Denis Alexander on Understanding Creation Theology
In this video Conversation, Denis Alexander asserts that contemporary Christians are not taking the early chapters of Genesis seriously enough.
In this talk, originally delivered at the BioLogos President's Circle meeting in October 2012, Dr. John Walton discusses the origin stories of Genesis 1-3, and why their focus on function and archetypes mean there is no Biblical narrative of material origins.
In this video, Aaron Daly offers his thoughts on theistic evolution, creation, and how Christians should handle disagreements over these issues. Most of all, Aaron highlights the need for love in our discussions with one another, especially when we disagree.
To understand and apply Genesis 1 correctly, we have to consider issues of genre and intention. Too often these chapters are read as if they present a purely straightforward historical and even scientific account of cosmic and human origins.
In this short video, physicist Ard Louis expresses some doubts about Intelligent Design, noting that his primary resistance to the movement is based on theological grounds rather than science.
In today's video, Oxford physicist Ard Louis discusses the famous debate between renowned evolutionary biologists Stephen Jay Gould and Simon Conway Morris over the idea of evolutionary convergence.
In this paper, Venema tells the story of his transition from support of Intelligent Design to the view that God uses evolution as a creative mechanism.
Brian Godawa looks at several aspects of ancient cosmography (descriptions of the universe) that also appear in the Bible, and what these aspects of the text mean for our understanding of Scripture.
In this paper, adapted from an article from Science & Christian Belief, Dr. Oliver R. Barclay compares and contrasts the biblical view of design in nature with modern design arguments.
Philosopher Robert Bishop explores the Biblical doctrine of creation, which he describes as "perhaps one of the most helpful pieces of theology for thinking about science", and describes why the doctrine needs to be recovered from narrower, contemporary interpretations of creation.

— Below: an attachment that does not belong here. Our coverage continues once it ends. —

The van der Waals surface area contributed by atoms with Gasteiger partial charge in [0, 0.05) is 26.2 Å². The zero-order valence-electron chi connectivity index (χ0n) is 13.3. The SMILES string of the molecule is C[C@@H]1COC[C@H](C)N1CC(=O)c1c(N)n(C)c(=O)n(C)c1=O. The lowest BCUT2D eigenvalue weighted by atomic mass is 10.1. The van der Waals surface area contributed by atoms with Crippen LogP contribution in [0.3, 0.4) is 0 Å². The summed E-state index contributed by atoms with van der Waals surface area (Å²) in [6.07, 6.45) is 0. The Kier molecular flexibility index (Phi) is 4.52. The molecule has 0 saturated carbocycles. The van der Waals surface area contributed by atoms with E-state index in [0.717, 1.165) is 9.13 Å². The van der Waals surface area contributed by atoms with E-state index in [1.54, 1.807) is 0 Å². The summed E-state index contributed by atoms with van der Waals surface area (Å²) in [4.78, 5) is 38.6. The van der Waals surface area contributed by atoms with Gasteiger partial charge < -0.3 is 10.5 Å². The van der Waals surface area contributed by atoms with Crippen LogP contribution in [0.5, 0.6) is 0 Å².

In this article, Venema offers his review of Stephen Meyer's book Signature in the Cell.
In these two brief video Conversations, John Walton discusses the problem of trying to integrate ancient scripture with our modern worldview.
In this paper, Baylor philosophy professor Francis Beckwith distinguishes between Intelligent Design (ID) and Thomistic Design (TD).
"As a Christian and a biblical scholar, I care both about Scripture as truth and about the ongoing scholarly conversation regarding the composition of the Hebrew Scriptures. And so, when I was asked to speak on the story of creation in Genesis 1, I welcomed the opportunity to give my thoughts on the interaction between this text and its ancient Near Eastern context."
In this video Conversation, N.T. Wright explores how the ancient Jewish audience read Genesis before and up to the time that Jesus arrived. He asserts that readers of Genesis today who focus simply on the number of days of creation and whether there is evidence in the text pointing to an old or new earth—are in effect not reading the complete text.
John Walton offers some important reminders in this video with regard to how we should approach a reading of the book of Genesis. While it is a text that is written for us—in the sense that it was written for all people in all times and places—it was not written to us.
In this video clip, Oxford University biophysicist, Ard Louis posits that one of the reasons Christians are hostile to evolution is that they latch onto a particular definition, which puts it in conflict with their theological convictions.
Professor Denis Lamoureux presents the theory of evolutionary creation, which claims that the Father, Son, and Holy Spirit created the universe and life through an ordained, sustained, and design-reflecting evolutionary process. The view of origins, says Lamoureux, fully embraces both the religious beliefs of biblical Christianity and the scientific theories of cosmological, geological, and biological evolution.
So what is BioLogos? Well it all began with a scientist and a book.
Does BioLogos believe that God is the creator? Yes, all Christians believe this; the question is, how did God create?